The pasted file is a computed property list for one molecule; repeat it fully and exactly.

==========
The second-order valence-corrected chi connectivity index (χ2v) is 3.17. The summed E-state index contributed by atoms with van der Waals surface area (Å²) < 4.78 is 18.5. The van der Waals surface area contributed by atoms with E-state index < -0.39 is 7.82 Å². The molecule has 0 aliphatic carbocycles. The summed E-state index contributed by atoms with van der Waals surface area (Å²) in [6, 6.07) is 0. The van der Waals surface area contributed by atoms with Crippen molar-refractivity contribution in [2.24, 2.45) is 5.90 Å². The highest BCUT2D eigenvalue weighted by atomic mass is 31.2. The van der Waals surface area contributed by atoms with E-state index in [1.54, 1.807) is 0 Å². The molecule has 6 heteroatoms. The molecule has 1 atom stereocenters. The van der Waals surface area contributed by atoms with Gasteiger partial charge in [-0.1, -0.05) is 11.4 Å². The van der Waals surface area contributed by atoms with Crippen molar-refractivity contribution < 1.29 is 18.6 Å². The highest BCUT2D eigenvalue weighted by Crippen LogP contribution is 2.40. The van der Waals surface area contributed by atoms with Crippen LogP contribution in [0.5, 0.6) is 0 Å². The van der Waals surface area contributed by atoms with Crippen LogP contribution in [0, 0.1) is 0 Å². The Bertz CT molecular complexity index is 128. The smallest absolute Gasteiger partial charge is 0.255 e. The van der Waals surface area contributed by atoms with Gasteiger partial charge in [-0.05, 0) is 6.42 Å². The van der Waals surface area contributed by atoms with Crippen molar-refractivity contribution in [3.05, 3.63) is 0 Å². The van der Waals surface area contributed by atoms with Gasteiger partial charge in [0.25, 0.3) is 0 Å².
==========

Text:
The second-order valence-corrected chi connectivity index (χ2v) is 3.17. The summed E-state index contributed by atoms with van der Waals surface area (Å²) < 4.78 is 18.5. The van der Waals surface area contributed by atoms with E-state index < -0.39 is 7.82 Å². The molecule has 0 aliphatic carbocycles. The summed E-state index contributed by atoms with van der Waals surface area (Å²) in [6, 6.07) is 0. The van der Waals surface area contributed by atoms with Crippen molar-refractivity contribution in [2.24, 2.45) is 5.90 Å². The highest BCUT2D eigenvalue weighted by atomic mass is 31.2. The van der Waals surface area contributed by atoms with E-state index in [1.54, 1.807) is 0 Å². The molecule has 6 heteroatoms. The molecule has 1 atom stereocenters. The van der Waals surface area contributed by atoms with Gasteiger partial charge in [-0.1, -0.05) is 11.4 Å². The van der Waals surface area contributed by atoms with Crippen molar-refractivity contribution < 1.29 is 18.6 Å². The highest BCUT2D eigenvalue weighted by Crippen LogP contribution is 2.40. The van der Waals surface area contributed by atoms with Crippen LogP contribution in [0.5, 0.6) is 0 Å². The van der Waals surface area contributed by atoms with Crippen LogP contribution in [0, 0.1) is 0 Å². The Bertz CT molecular complexity index is 128. The smallest absolute Gasteiger partial charge is 0.255 e. The van der Waals surface area contributed by atoms with Gasteiger partial charge in [-0.05, 0) is 6.42 Å². The van der Waals surface area contributed by atoms with Crippen molar-refractivity contribution in [3.05, 3.63) is 0 Å². The van der Waals surface area contributed by atoms with Gasteiger partial charge in [0.25, 0.3) is 0 Å².